Latest on the Oil-for-Palaces program...
It appears there more to the story about Benon Sevan, the head of the Oil-for-Palaces program.
New York: Investigators in the Iraqi oil-for-food scandal say they have discovered a network of overseas bank accounts operated by Benon Sevan, the former head of the United Nations program, who is the subject of a criminal inquiry by American prosecutors.
Officials from investigative agencies, including the UN's Volcker inquiry, say Mr Sevan has accounts in his native Cyprus, Turkey and Switzerland.
The first interim report from the inquiry, published in February, criticised Mr Sevan for a "grave and continuing" conflict of interest over oil export vouchers from Saddam Hussein, which he solicited for an oil trading company in Panama.
The investigators, who described his conduct as "ethically improper" estimated it had netted the company about $US1.5 million ($2 million).
Mr Sevan denies allegations of steering Iraqi oil to the trading company as part of a system of bribes and kickbacks.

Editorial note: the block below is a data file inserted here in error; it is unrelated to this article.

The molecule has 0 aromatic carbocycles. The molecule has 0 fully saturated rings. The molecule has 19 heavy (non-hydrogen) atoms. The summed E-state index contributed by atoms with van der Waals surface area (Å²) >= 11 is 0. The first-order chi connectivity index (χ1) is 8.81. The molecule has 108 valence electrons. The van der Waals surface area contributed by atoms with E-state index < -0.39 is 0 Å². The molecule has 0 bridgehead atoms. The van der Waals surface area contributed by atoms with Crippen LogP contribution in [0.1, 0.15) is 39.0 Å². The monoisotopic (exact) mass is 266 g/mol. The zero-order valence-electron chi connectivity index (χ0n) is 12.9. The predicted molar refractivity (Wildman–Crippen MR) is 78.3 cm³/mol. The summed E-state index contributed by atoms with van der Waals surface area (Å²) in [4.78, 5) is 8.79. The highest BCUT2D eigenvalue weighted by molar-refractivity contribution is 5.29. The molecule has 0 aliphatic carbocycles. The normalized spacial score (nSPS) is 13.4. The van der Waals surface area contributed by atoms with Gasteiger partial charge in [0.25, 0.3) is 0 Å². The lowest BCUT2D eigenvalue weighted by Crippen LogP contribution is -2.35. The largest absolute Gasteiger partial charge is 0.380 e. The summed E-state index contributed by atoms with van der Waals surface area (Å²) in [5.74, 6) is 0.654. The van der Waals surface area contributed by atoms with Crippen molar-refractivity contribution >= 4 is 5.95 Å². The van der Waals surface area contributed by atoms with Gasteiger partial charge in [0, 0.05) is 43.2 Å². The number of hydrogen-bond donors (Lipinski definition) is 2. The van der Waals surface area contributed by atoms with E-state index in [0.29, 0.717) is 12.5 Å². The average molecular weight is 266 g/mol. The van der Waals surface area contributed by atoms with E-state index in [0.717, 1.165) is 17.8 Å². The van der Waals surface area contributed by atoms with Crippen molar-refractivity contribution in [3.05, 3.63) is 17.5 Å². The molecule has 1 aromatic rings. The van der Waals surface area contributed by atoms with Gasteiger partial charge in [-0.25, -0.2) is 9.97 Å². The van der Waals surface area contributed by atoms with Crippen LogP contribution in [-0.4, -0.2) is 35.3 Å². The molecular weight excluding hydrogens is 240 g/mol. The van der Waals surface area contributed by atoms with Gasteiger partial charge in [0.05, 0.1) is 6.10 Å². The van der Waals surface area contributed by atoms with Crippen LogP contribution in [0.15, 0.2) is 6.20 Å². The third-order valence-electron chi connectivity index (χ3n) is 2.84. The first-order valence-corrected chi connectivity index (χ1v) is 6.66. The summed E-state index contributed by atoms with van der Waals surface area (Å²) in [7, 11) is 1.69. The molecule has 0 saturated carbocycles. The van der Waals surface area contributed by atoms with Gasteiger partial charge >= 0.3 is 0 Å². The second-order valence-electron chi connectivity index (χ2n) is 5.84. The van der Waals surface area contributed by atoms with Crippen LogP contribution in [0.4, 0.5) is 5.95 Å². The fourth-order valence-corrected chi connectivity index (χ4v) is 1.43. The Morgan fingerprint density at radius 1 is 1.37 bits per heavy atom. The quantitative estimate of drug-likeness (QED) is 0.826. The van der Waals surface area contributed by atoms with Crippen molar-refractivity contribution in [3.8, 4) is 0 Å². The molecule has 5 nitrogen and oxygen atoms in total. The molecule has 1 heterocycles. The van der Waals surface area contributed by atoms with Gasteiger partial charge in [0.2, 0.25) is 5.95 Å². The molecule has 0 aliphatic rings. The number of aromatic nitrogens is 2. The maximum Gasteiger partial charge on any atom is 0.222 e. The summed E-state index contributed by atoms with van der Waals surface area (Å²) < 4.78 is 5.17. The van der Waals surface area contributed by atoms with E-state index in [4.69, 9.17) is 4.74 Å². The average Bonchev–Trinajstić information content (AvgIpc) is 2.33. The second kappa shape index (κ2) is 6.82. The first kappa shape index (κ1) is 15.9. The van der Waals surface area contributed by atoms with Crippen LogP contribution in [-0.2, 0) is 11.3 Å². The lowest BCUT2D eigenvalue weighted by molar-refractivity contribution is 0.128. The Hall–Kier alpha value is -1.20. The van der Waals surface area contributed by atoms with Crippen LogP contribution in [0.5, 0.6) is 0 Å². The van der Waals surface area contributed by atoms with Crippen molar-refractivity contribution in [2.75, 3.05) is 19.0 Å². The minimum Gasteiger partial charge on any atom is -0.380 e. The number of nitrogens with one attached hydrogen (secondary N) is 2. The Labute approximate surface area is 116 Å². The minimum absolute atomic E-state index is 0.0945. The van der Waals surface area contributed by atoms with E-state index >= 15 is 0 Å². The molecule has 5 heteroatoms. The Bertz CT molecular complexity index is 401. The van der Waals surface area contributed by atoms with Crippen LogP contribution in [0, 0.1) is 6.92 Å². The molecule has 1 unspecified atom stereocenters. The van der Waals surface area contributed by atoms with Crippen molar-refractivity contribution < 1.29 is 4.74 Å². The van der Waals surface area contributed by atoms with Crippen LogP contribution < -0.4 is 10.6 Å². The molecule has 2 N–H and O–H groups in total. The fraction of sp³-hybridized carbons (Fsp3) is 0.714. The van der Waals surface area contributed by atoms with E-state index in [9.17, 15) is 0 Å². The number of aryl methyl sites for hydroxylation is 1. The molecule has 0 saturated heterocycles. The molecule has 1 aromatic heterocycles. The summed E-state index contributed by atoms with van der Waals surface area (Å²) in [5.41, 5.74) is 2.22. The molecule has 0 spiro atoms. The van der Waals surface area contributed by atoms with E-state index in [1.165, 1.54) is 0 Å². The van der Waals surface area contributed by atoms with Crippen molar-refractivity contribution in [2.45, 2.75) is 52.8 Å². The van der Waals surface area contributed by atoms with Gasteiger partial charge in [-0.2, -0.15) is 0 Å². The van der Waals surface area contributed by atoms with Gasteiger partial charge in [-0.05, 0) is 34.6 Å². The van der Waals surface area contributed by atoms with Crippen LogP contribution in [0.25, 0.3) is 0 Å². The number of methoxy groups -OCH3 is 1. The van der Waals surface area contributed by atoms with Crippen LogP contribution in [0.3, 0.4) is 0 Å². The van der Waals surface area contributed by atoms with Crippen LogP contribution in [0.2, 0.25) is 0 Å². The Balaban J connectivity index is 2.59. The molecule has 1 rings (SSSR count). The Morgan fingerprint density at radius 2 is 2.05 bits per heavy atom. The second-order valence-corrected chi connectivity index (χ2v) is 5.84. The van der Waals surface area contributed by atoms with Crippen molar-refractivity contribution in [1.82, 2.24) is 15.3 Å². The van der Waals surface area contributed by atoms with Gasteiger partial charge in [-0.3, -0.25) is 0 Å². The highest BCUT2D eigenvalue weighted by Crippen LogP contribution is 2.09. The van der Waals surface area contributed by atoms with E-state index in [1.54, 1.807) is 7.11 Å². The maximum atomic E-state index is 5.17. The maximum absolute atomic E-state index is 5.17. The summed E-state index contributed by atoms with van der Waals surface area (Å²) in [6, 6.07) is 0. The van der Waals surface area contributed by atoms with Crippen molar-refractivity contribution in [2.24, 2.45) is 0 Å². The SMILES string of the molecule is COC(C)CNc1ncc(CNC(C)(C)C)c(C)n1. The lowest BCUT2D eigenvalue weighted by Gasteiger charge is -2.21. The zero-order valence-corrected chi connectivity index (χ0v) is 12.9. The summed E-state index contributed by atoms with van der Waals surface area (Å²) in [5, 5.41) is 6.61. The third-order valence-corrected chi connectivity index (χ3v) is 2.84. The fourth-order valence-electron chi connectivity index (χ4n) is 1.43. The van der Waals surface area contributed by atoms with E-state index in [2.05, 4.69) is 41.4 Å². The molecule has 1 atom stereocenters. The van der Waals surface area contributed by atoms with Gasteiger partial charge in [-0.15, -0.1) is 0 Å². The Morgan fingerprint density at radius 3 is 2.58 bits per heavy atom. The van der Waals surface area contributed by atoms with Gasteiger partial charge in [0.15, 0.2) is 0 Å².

The inquiry said the origins of $US160,000 received by Mr Sevan remained a mystery, although Mr Sevan said he had been left the money by an aunt. The investigators said the aunt's lifestyle and modest pension were not consistent with such large sums.
The UN ran the oil-for-food program, which was designed to ease the impact of sanctions. It is believed to have allowed Saddam to make up to $US10 billion in illicit revenue.
A Volcker committee spokesman said "new material" had been found regarding Mr Sevan, and his role would be a focus of the third interim report, due this month